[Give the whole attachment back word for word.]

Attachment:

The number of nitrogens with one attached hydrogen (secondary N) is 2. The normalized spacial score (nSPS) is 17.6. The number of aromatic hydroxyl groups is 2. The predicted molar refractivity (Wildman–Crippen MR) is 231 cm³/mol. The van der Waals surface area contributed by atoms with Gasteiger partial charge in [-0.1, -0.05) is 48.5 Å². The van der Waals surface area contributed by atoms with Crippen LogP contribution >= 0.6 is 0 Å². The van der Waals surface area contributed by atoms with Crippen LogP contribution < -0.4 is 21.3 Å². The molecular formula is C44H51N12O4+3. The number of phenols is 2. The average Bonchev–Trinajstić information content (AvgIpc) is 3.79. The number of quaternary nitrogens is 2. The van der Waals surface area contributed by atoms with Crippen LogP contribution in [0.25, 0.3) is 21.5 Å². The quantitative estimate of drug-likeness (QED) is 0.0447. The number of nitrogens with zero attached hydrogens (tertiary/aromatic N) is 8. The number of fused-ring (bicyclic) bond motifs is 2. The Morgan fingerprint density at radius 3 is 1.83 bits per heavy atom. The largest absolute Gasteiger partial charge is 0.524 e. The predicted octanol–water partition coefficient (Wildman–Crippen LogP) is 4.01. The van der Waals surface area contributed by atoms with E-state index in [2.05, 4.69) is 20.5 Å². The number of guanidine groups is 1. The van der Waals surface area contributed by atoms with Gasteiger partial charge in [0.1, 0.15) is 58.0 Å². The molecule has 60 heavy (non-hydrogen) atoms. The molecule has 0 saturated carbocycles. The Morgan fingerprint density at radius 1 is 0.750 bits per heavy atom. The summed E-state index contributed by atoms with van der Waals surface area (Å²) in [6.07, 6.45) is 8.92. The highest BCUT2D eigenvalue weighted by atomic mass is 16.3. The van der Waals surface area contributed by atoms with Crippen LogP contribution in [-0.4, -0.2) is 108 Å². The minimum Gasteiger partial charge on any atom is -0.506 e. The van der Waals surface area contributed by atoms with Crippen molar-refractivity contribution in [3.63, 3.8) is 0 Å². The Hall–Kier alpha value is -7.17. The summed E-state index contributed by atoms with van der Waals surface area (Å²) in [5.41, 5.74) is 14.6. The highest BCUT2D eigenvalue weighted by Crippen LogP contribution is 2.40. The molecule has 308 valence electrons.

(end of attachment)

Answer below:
The number of nitrogens with one attached hydrogen (secondary N) is 2. The normalized spacial score (nSPS) is 17.6. The number of aromatic hydroxyl groups is 2. The predicted molar refractivity (Wildman–Crippen MR) is 231 cm³/mol. The van der Waals surface area contributed by atoms with Gasteiger partial charge in [-0.1, -0.05) is 48.5 Å². The van der Waals surface area contributed by atoms with Crippen LogP contribution >= 0.6 is 0 Å². The van der Waals surface area contributed by atoms with Crippen LogP contribution < -0.4 is 21.3 Å². The molecular formula is C44H51N12O4+3. The number of phenols is 2. The average Bonchev–Trinajstić information content (AvgIpc) is 3.79. The number of quaternary nitrogens is 2. The van der Waals surface area contributed by atoms with Crippen LogP contribution in [0.25, 0.3) is 21.5 Å². The quantitative estimate of drug-likeness (QED) is 0.0447. The number of nitrogens with zero attached hydrogens (tertiary/aromatic N) is 8. The number of fused-ring (bicyclic) bond motifs is 2. The Morgan fingerprint density at radius 3 is 1.83 bits per heavy atom. The largest absolute Gasteiger partial charge is 0.524 e. The predicted octanol–water partition coefficient (Wildman–Crippen LogP) is 4.01. The van der Waals surface area contributed by atoms with E-state index in [2.05, 4.69) is 20.5 Å². The number of guanidine groups is 1. The van der Waals surface area contributed by atoms with Gasteiger partial charge in [0.1, 0.15) is 58.0 Å². The molecule has 60 heavy (non-hydrogen) atoms. The molecule has 0 saturated carbocycles. The Morgan fingerprint density at radius 1 is 0.750 bits per heavy atom. The summed E-state index contributed by atoms with van der Waals surface area (Å²) in [6.07, 6.45) is 8.92. The highest BCUT2D eigenvalue weighted by atomic mass is 16.3. The van der Waals surface area contributed by atoms with Crippen LogP contribution in [-0.4, -0.2) is 108 Å². The minimum Gasteiger partial charge on any atom is -0.506 e. The van der Waals surface area contributed by atoms with Crippen molar-refractivity contribution in [3.63, 3.8) is 0 Å². The Hall–Kier alpha value is -7.17. The summed E-state index contributed by atoms with van der Waals surface area (Å²) in [5.41, 5.74) is 14.6. The highest BCUT2D eigenvalue weighted by Crippen LogP contribution is 2.40. The molecule has 308 valence electrons.